Dynamic Mechanical Analysis: A DMA 2980 analyzer from TA Instruments was used to determinate storage modulus, loss modulus and tan δ. The Tg was determined from the peak of the tan δ curve. The samples were heated from -50�C to 200�C with a heating rate of 4�C/min. The preload force was set to 0.020 N and the amplitude to 5 μm.
Results and Discussion
Calculated results from the primary experiments are given below in Table 1. All coated plates were cured at a given temperature for 14 days and then post-cured at an elevated temperature for a variable number of days (1-5 days).
Effect of Curing Temperature on Glass Transition Temperature
As expected, the glass transition temperature (Tg) increases with increasing post cure temperature. Figure 3 shows how varying the post cure temperature affects the tan δ curve and the Tg of the paint film.
The obvious trend seen from Figure 3 is the increase in glass transition temperature with increasing post cure temperature. As mentioned earlier on, tan δ is the relationship between storage modulus and loss modulus (see equation ). As post cure temperature is increased the film becomes less flexible and the value of storage modulus increases relative to the value of loss modulus. Consequently, the absolute value of tan δ decreases with increasing post cure temperature.
This graph shows tan δ of paint films cured at 5�C for 14 days and post-cured in hot air at different temperatures for five days.
Below Figure 4 shows how varying initial cure temperature (using a fixed post-cure temperature) affects the tan δ curves and the Tg of the paint film.
This figure shows how tan δ and Tg are affected by varying the initial cure temperatures (5�C, 10�C, 23� and 40�C) using a fixed post cure temperature (60�C).
From Figure 4 one can see that as long as the sample is post cured at an elevated temperature the initial cure temperature is close to insignificant when it comes to influencing Tg. Even crosslink density changes little with the different initial cure temperatures (see Table 1). This tells us that we can cure this coating over the interval 5�C - 40�C as long as we post cure at a fixed elevated temperature. This is valuable information indeed, as seasonal changes in air temperature at application sites are substantial, and the coating can also be used at several different locations worldwide. One should note that these results are based on films that are post-cured only a few weeks after application. There is a time lag here that has to be taken into account. The desirable reaction is, of course, the curing of epoxy with the amine hardener. The competing reaction, between the amine hardener, carbon dioxide and water will cause problems over time, at least in poorly controlled humid environments. The product of this reaction is amine carbonates (amine blush). Amine blushing is described in detail by Rinker et al.  Due to this one has to make sure the coating is post-cured within a reasonable time limit (and at least within three months of application).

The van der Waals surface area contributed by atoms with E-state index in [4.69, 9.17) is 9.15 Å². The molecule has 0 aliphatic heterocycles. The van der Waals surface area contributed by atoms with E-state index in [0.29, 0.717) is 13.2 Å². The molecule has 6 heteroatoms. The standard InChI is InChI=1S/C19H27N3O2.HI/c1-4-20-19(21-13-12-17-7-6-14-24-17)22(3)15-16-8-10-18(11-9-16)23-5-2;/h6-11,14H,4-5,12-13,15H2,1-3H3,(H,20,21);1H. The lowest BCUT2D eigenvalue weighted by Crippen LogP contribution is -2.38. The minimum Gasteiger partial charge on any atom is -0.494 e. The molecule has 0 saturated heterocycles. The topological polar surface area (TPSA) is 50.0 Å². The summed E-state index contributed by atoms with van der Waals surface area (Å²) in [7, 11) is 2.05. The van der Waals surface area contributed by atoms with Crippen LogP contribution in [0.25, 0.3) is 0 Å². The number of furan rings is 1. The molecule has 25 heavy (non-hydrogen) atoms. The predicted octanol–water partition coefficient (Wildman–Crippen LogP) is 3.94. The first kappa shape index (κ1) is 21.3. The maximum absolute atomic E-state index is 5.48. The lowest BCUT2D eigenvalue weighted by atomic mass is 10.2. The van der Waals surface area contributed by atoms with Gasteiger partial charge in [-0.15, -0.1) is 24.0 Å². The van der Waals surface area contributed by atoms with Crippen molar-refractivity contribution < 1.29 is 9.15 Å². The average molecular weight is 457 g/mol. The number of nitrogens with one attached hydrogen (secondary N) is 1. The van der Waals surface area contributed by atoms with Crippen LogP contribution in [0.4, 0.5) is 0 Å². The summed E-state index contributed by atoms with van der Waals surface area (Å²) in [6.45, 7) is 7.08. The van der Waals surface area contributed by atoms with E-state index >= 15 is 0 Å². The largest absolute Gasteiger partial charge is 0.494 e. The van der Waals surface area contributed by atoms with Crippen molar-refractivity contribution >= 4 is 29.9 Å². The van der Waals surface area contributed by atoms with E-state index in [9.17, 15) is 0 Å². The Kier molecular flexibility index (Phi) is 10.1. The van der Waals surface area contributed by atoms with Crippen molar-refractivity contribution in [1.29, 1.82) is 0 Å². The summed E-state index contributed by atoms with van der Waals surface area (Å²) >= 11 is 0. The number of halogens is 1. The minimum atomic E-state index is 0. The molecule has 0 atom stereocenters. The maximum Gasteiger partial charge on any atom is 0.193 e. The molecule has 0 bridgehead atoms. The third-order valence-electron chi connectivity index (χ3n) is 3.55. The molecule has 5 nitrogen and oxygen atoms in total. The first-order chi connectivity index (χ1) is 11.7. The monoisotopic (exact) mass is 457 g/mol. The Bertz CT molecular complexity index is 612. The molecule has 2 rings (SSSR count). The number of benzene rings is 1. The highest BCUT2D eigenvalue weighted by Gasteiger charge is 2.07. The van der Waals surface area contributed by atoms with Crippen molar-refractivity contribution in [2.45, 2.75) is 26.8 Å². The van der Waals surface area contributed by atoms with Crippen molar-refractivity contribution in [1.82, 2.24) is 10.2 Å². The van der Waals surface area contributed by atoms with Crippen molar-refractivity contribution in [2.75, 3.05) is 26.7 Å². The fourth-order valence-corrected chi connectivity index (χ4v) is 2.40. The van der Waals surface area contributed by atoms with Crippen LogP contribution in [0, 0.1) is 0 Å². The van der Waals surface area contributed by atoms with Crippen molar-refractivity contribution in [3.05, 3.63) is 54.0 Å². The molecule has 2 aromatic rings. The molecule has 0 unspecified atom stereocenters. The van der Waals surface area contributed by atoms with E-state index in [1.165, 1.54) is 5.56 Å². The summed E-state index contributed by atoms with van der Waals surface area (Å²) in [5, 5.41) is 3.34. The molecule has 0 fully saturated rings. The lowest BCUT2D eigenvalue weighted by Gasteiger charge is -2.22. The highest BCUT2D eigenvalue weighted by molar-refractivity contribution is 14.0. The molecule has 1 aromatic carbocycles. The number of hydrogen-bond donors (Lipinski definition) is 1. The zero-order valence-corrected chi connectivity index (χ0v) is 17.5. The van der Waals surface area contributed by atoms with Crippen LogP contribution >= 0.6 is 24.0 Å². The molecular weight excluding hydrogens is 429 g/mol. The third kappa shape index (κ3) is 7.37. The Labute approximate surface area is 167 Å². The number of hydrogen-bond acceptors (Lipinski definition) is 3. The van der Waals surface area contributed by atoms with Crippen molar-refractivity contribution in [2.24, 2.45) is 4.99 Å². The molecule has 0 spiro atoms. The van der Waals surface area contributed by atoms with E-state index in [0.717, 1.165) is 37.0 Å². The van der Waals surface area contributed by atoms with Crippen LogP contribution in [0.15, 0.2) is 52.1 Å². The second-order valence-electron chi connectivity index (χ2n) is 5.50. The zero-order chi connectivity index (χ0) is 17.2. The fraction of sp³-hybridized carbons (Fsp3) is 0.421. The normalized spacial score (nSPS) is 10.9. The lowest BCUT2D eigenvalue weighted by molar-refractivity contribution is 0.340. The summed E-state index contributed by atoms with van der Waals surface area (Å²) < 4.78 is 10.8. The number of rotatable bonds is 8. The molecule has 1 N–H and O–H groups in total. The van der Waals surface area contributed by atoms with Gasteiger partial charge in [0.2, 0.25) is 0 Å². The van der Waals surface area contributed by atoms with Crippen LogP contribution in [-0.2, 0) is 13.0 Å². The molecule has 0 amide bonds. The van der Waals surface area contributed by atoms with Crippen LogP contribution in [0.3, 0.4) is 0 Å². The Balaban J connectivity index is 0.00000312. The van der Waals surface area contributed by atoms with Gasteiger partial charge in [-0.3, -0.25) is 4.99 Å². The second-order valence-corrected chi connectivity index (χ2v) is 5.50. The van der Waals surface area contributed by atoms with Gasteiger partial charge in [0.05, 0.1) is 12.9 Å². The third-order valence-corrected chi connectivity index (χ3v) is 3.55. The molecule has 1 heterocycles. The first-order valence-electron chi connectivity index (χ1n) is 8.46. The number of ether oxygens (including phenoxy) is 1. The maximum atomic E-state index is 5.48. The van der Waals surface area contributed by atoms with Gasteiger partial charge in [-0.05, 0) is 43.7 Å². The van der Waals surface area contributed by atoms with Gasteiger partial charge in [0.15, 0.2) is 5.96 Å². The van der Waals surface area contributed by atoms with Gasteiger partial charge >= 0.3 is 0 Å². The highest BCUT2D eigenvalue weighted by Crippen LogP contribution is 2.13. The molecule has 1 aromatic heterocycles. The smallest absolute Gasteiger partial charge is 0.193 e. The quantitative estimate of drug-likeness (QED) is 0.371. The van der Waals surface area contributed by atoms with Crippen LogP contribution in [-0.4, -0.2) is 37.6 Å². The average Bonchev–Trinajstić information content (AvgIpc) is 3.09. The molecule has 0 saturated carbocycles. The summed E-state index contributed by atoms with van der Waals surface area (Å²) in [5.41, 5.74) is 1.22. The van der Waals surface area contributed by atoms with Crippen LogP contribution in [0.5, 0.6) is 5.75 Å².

Effect of Curing Temperature on Storage Modulus
The general observed trend is an increase in storage modulus as the post-cure temperature is increased, as shown below in Figure 5. This is as expected since a higher cure temperature gives a higher crosslink density and, consequently, a less flexible film.
This graph shows storage modulus (E') of paint films pre-cured at 5�C for 14 days and post-cured at different temperatures for five days.
From Figure 5, looking at the interval between 0�C and 50�C, we clearly see that the film gets less flexible and more brittle with increasing post-cure temperature (the storage modulus curves are shifted upwards). There is little difference in flexibility, however, between the coating post cured at 60�C and the coating post-cured at 80�C. This tells us that we can safely increase the post-cure temperature without having to worry too much about brittleness and cracking of the film. Even though the coating films post-cured at 60�C and 80�C are less flexible than the film post-cured at 23�C, neither are what one would call a brittle coating. Especially at working temperatures above 50�C all the films can be considered quite flexible.